OneWeb entered bankruptcy and had trouble finding a buyer — until acquired by the UK Government and Bharti Global (more info at this Satnews daily news link). However, large, internally funded systems by SpaceX and Amazon proceeded, lagged by the LEO offering from Telesat. All face the challenge of creating a solid business case in current conditions.
Airborne and Maritime Mobility
Coronavirus created a near halt in both leisure and business travel, causing airborne in-flight connectivity (IFC) and cruise connectivity segments to go from being the strongest growing, most profitable market segments to the source of significant financial instability generating bankruptcies, acquisitions, and reorganizations. Cruise lines are shut down for 2020 and beyond. The airborne market saw virtual stoppage of air travel which, although gradually coming back, won’t reach pre-pandemic levels for at least another year. SATCOM operators depended on lucrative fixed bandwidth IFC contracts, and IFC service provider revenue streams dropped to near zero.
Military/Government Mobile and Transportable
From left to right:
• Rackmount TWTAs with integrated touch screen control
• Antennaand feedmount, solidstate SSPAs and BUCs for commercial SATCOM and military
• Full line of antennamount TWTAs for SATCOM
• New, solidstate, certified incabin and outofcabin airborne solutions
Military SATCOM networks were in the midst of transformation to address the realization that leased bent-pipe capacity no longer met the demands of global military operations when the personnel designing and procuring them were suddenly working from home.
The initial, reduced level of communication and ability to procure, verify, certify and field new equipment put significant delays into deployment timelines. Huge capacity that was leased globally to support US and partner forces had massive annual costs and limited efficiency; the military also needed increased mobility while communicating, enhanced security, and greater network resiliency.
The Comtech Xicom Response
Xicom is a premier supplier of TWTA and SSPA amplifiers. Founded in 1991, the company has shipped more than 15,000 TWTAs as well as 12,000 GaAs and GaN SSPAs.
Xicom’s approach has long been to offer the best technology for any application by leveraging the flexibility of offering tube-based and solid-state amplifiers across frequency bands and power levels while adding a focus on innovation. Addressing both commercial and military markets increases resiliency in times of change. This enabled Xicom to adapt to shifts across market segments and served it well during this pandemic.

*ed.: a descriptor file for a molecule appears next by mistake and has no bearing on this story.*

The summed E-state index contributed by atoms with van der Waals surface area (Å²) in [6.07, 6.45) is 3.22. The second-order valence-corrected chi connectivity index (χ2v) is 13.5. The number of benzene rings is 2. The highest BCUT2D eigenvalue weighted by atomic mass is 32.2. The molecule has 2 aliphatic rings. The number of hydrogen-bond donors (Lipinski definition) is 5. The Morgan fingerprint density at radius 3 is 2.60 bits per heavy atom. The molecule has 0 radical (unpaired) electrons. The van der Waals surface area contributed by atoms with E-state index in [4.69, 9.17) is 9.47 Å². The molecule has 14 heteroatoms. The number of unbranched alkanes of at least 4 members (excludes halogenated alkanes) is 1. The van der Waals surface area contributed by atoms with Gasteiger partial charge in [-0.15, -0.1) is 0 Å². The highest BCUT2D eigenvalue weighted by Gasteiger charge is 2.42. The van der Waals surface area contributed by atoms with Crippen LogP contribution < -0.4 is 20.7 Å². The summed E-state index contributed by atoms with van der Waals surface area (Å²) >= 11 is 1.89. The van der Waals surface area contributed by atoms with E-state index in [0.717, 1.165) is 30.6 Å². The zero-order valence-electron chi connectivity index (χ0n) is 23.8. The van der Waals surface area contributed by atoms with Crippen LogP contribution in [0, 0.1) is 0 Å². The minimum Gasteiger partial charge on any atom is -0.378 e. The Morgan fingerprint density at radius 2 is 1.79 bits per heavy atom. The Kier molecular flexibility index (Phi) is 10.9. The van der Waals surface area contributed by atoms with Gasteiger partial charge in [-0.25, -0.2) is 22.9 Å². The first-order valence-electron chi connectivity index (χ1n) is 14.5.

Throughout 2020, Xicom invested in new products and markets by developing a suite of technology building blocks that can take advantage of advances in device technology and be used to quickly release new products. Flexible baseline products are now released, and new products with high commonality are being added. Focus on common designs enhances flexibility in the supply chain and manufacturing process to improve customer response time.
Ka-band SSPAs for LEO Systems
LEO systems require many more gateways with lower uplink transmit power/gateway than GEO systems, resulting in high demand for low cost, high power, Ka-band SSPAs.
Xicom focused on preparing for the launch of Ka-band LEO systems that occurred this year. With many custom requirements, Xicom added to the firm’s Puma solid-state GaN product line in 2020 with a suite of easy-to-build, high-power Ka-band GaN modules, waveguide designs to combine varying numbers of these modules, and extremely flexible upconverters accommodating many sub-band possibilities within the 27.5-31.0 GHz Ka-band. Xicom enhanced their performance to support new and innovative architectures using higher-order modulations.
SPA/BUCs for Airborne Mobility
Xicom responded to the expanding use of Ka-band in airborne IFC by establishing the Falcon airborne product line and adding multiple DO-160-certified Ka-band SSPA/BUC products to their established Ku-band commercial airborne products. Xicom is adding flexibility by expanding available options for power levels, frequency sub-bands, and other features.
A main focus for Xicom during 2020 was to develop plans to ramp production quickly to meet customer demands has been crucial to Xicom’s ongoing success today and tomorrow.
A Time to Build
The arrival of the novel coronavirus in March of 2020 changed the world. At the same time, my world was also changing as Comtech Telecommunications promoted me to President of the Xicom Technology division. It has been an extraordinary year for me to say the least. While transitioning into a new role, all the challenges a global pandemic presented made me appreciate the talented, adaptable and forward-thinking team at Comtech Xicom.